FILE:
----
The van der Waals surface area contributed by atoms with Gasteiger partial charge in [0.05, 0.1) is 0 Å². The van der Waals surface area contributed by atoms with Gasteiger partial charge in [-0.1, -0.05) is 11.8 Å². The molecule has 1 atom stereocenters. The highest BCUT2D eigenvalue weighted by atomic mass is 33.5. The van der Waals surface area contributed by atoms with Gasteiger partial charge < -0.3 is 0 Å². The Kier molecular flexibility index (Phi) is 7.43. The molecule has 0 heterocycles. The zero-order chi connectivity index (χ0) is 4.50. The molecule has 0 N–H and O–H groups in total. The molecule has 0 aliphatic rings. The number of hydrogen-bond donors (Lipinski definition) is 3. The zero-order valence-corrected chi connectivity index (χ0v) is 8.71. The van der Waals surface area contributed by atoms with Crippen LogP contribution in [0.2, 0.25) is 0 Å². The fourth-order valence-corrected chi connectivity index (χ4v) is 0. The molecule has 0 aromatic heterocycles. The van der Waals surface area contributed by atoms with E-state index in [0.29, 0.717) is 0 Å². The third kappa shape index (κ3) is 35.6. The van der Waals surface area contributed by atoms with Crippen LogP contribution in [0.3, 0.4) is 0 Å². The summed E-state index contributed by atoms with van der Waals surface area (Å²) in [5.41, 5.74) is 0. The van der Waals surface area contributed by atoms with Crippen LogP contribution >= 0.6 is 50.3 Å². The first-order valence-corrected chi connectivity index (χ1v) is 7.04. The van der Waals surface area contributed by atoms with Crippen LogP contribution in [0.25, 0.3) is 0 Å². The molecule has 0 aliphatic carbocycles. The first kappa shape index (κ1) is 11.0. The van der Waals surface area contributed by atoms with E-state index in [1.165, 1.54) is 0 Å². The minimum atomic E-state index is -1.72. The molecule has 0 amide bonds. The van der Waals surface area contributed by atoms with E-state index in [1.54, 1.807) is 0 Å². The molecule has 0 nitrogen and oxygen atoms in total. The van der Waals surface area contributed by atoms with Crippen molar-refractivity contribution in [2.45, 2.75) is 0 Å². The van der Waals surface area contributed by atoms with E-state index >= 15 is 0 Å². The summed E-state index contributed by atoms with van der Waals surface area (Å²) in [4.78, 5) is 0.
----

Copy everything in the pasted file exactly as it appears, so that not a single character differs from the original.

The van der Waals surface area contributed by atoms with Gasteiger partial charge in [0.05, 0.1) is 0 Å². The van der Waals surface area contributed by atoms with Gasteiger partial charge in [-0.1, -0.05) is 11.8 Å². The molecule has 1 atom stereocenters. The highest BCUT2D eigenvalue weighted by atomic mass is 33.5. The van der Waals surface area contributed by atoms with Gasteiger partial charge < -0.3 is 0 Å². The Kier molecular flexibility index (Phi) is 7.43. The molecule has 0 heterocycles. The zero-order chi connectivity index (χ0) is 4.50. The molecule has 0 N–H and O–H groups in total. The molecule has 0 aliphatic rings. The number of hydrogen-bond donors (Lipinski definition) is 3. The zero-order valence-corrected chi connectivity index (χ0v) is 8.71. The van der Waals surface area contributed by atoms with Crippen LogP contribution in [0.2, 0.25) is 0 Å². The fourth-order valence-corrected chi connectivity index (χ4v) is 0. The molecule has 0 aromatic heterocycles. The van der Waals surface area contributed by atoms with E-state index in [0.29, 0.717) is 0 Å². The third kappa shape index (κ3) is 35.6. The van der Waals surface area contributed by atoms with Crippen LogP contribution in [0.3, 0.4) is 0 Å². The summed E-state index contributed by atoms with van der Waals surface area (Å²) in [5.41, 5.74) is 0. The van der Waals surface area contributed by atoms with Crippen LogP contribution >= 0.6 is 50.3 Å². The first-order valence-corrected chi connectivity index (χ1v) is 7.04. The van der Waals surface area contributed by atoms with Crippen LogP contribution in [0.25, 0.3) is 0 Å². The molecule has 0 aliphatic carbocycles. The first kappa shape index (κ1) is 11.0. The van der Waals surface area contributed by atoms with E-state index in [1.165, 1.54) is 0 Å². The minimum atomic E-state index is -1.72. The molecule has 0 amide bonds. The van der Waals surface area contributed by atoms with E-state index in [1.54, 1.807) is 0 Å². The molecule has 0 nitrogen and oxygen atoms in total. The van der Waals surface area contributed by atoms with Crippen molar-refractivity contribution in [2.45, 2.75) is 0 Å². The van der Waals surface area contributed by atoms with E-state index >= 15 is 0 Å². The summed E-state index contributed by atoms with van der Waals surface area (Å²) in [4.78, 5) is 0.